5 Recommended Shops to Buy Foods You Can Eat and Walk With at Togoshi Ginza Shopping Street
Tokyo's longest shopping street is Togoshi Ginza Shoutengai (shopping street). This 1.3km long street has plenty of eating establishments! Here are 5 particularly recommended shops that offer gourmet foods that you can eat while walking.
Katabami Butcher is a shop beloved by the locals, and is famous for its potato croquette (90 JPY (incl. tax)). At Japanese butchers that are on shopping streets, you can buy not just meat but also side dishes, and among them potato croquettes are particularly popular products. Potato croquettes are boiled mashed potatoes mixed with ground meat, rolled into a ball, covered in panko breadcrumbs, and fried. It's one of Japan's standard home cooking dishes. Katabami Butcher's potato croquette is known for being crisp on the outside and so soft it seems like it will melt on the inside. It's slightly sweet, and the potato's deliciousness is properly condensed in the food so if you try it once you'll be addicted! If you want to add sauce, please ask an employee. For people who like deep flavors, they'll add sauce, and for those of you that like lighter flavors you can eat it without sauce and enjoy it fresh out the fryer! When you eat it freshly made, please be careful to not burn your mouth!
1. Katabami Butcher
Gotou Kamabokoten is a store that mostly carries "neri seihin," or fish-paste products. Minced whitefish that's steamed, grilled, boiled, fried, etc. fall under neri seihin. You can eat it as-is, or it can also be used in various Japanese meals or oden. Oden uses neri seihin as well as daikon radishes, eggs, potatoes, and other ingredients stewed in a broth made from bonito flakes and kombu seaweed and flavored with ingredients like soy sauce. Neri seihin aren't good for souvenirs because they damage easily, but you should definitely try this shop's oden. You can choose your favorite ingredients from around 40 offerings, and they start from 80 JPY so it's very reasonably priced and you can easily try it. There's an eat-in space as well so it's recommended that you sit and enjoy it with liquor. Also, their oden croquette (70 JPY (incl. tax)) is often featured on TV so it's a popular product. Definitely check it out if you're interested!
Yakitori Ebisu is synonymous with yakitori (grilled chicken skewers) in Togoshi Ginza Shoutengai. It's a shop where the employees grill the meat with liveliness, and you can feel an atmosphere befitting the shopping street. There are various skewers available from 120 JPY, including torinegi (chicken and leek), tsukune (chicken meatballs), torireba (chicken liver), and more. Their secret, slightly sweet sauce matches well with their perfectly grilled chicken. You can take freshly-made skewers to eat and walk with, but if you have time, why not take a break and eat some yakitori in their eat-in space? They have a small drink menu that includes beer, sake, wine, and more, so it feels like a casual izakaya drinking establishment. The interior is an open space you can enjoy yakitori while feeling the energy of the street! It's a popular shop so it gets slightly crowded on Saturdays and Sundays, but please stop by!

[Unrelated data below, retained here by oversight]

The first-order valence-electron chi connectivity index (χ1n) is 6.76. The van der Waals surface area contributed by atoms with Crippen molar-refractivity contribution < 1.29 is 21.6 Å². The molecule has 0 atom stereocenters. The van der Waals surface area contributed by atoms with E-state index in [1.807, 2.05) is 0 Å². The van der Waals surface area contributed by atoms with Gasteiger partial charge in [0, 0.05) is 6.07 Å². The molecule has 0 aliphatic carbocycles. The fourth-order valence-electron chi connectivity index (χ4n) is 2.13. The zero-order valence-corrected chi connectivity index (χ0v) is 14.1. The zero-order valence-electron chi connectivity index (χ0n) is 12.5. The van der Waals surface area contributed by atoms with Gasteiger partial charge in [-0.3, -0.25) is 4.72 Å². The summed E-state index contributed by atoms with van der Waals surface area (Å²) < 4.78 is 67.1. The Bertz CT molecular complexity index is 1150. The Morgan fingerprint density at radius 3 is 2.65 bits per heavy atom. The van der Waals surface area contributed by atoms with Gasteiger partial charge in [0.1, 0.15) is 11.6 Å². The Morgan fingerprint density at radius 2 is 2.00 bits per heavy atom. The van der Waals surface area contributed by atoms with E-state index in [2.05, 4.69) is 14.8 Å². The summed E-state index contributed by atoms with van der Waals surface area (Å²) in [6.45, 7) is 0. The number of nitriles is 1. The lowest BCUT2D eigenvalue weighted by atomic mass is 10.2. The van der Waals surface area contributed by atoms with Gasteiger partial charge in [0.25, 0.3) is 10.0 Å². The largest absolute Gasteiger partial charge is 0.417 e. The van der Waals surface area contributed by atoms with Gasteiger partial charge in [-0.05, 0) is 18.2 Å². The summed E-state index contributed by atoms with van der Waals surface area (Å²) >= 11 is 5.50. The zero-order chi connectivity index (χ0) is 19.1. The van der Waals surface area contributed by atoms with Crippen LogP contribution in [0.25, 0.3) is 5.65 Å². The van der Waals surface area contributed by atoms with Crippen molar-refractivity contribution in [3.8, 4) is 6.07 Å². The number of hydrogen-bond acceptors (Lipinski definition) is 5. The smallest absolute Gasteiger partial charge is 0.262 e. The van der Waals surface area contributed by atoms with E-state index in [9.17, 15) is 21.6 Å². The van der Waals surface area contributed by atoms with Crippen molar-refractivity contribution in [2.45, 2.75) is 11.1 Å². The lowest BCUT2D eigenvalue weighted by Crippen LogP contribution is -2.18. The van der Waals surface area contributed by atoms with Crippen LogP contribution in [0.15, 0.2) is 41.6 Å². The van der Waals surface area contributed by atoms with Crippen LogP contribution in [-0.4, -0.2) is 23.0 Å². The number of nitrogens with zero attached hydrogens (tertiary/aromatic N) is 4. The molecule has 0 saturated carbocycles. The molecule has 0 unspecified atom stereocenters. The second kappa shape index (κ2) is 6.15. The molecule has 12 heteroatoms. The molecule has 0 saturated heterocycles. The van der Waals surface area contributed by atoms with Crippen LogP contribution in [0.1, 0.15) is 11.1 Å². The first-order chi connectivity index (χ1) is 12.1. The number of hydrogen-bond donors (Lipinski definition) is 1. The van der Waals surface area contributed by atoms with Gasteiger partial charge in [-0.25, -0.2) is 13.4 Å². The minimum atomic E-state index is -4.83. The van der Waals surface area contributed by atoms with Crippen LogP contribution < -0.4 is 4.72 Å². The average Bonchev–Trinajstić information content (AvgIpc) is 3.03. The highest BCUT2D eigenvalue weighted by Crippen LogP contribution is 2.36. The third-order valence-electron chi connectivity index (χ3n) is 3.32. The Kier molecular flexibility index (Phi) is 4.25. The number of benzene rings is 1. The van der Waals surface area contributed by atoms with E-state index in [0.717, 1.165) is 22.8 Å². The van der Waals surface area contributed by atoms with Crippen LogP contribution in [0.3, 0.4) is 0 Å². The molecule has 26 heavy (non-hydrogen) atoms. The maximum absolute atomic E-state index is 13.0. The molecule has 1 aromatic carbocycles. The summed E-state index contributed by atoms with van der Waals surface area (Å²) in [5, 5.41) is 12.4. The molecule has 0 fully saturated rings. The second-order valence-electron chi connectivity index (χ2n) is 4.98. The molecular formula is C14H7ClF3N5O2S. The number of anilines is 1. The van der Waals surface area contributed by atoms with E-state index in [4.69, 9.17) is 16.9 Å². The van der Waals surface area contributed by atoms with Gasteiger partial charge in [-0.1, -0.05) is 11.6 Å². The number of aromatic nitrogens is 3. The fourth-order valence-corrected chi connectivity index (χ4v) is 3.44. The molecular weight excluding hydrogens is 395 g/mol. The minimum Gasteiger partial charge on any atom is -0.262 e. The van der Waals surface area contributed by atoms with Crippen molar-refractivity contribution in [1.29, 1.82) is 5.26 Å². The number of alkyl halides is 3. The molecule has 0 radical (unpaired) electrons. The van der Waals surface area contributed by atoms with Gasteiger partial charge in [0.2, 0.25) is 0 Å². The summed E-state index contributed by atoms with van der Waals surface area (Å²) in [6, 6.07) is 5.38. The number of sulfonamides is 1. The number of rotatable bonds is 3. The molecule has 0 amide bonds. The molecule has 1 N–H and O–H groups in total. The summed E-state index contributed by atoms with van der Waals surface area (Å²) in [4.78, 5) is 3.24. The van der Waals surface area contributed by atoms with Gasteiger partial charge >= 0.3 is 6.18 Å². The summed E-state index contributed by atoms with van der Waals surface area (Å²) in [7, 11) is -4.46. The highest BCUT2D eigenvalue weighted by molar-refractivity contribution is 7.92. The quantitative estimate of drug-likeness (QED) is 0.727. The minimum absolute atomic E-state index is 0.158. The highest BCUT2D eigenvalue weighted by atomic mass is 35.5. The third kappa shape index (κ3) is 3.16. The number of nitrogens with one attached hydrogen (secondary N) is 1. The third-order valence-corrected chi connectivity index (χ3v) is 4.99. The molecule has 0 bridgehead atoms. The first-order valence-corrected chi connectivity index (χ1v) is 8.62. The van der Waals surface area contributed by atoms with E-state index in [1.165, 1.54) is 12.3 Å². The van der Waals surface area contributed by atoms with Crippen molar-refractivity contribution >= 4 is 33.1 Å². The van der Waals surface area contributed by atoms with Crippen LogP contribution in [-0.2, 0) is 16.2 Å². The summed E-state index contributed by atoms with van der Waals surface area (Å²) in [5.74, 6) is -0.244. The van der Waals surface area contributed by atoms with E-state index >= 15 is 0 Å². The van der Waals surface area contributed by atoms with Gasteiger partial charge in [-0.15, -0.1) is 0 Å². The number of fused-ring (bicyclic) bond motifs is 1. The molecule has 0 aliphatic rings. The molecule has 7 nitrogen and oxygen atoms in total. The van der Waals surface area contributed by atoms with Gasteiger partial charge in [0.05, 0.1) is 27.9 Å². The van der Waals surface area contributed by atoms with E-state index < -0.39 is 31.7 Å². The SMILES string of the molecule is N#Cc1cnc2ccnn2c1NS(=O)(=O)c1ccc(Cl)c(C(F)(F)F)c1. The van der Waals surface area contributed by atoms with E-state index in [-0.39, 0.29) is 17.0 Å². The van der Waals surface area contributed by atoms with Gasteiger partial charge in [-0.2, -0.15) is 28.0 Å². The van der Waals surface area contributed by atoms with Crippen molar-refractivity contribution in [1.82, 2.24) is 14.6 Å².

3. Yakitori Ebisu
Nakatsu Karaage Kei is a fried chicken specialty shop. It's an influential shop that's been featured in various media, so on the weekends there's often a line. They have a varied menu, including items like boneless thigh (260 JPY (incl. tax) for 100g), tartar kaarage (500 JPY (incl. tax) for 4 pieces) in which the chicken is covered in tartar sauce, fried gizzards (230 JPY (incl. tax) for 6 pieces), and more. Among them, the popular boneless thigh is sold by weight so it's great that you can buy just a little bit! The chicken is cut into big pieces, and the marinate really soaks into the meat for supreme juiciness. The outside coating is crisp, so you'll definitely grow addicted to it! For people who want to eat fried chicken until they're completely satisfied, why not try the voluminous Kin no Toubako set (950 JPY (incl. tax)) that comes with fried boneless thighs, wings, and gizzards?
4. Nakatsu Karaage Kei
Floresta is a national doughnut chain. The concept is delicious doughnuts that are easy on the body, so their distinguishing characteristic is their use of as many natural and additive-free ingredients as possible and that each doughnut is handmade in each branch. Their charm is that they have a variety of doughnuts, from standard doughnuts, seasonal flavors, doughnuts shaped like cute animals, and more. Their menu includes their simple Nature doughnut (130 JPY), as well as organic cinnamon (150 JPY), chocolate (160 JPY), Earl Gray (160 JPY), and more. Their animal doughnuts (around 300 JPY) come in shapes like cats and bunnies and their irresistible cuteness makes them often sell-out. The crisp doughnuts have simple flavors, so if you buy a lot you'll end up eating them all! Have some as dessert after a meal!
In Japan, eating and walking is usually frowned upon as a breach of manners, but in places like festivals, stores that sell food specifically for eating and walking, and shopping streets that endorse it, you can enjoy it specially. Please remember not to litter, and enjoy these dishes perfect for eating and walking!
*Please note that the information in this article is from the time of writing or publication and may differ from the latest information.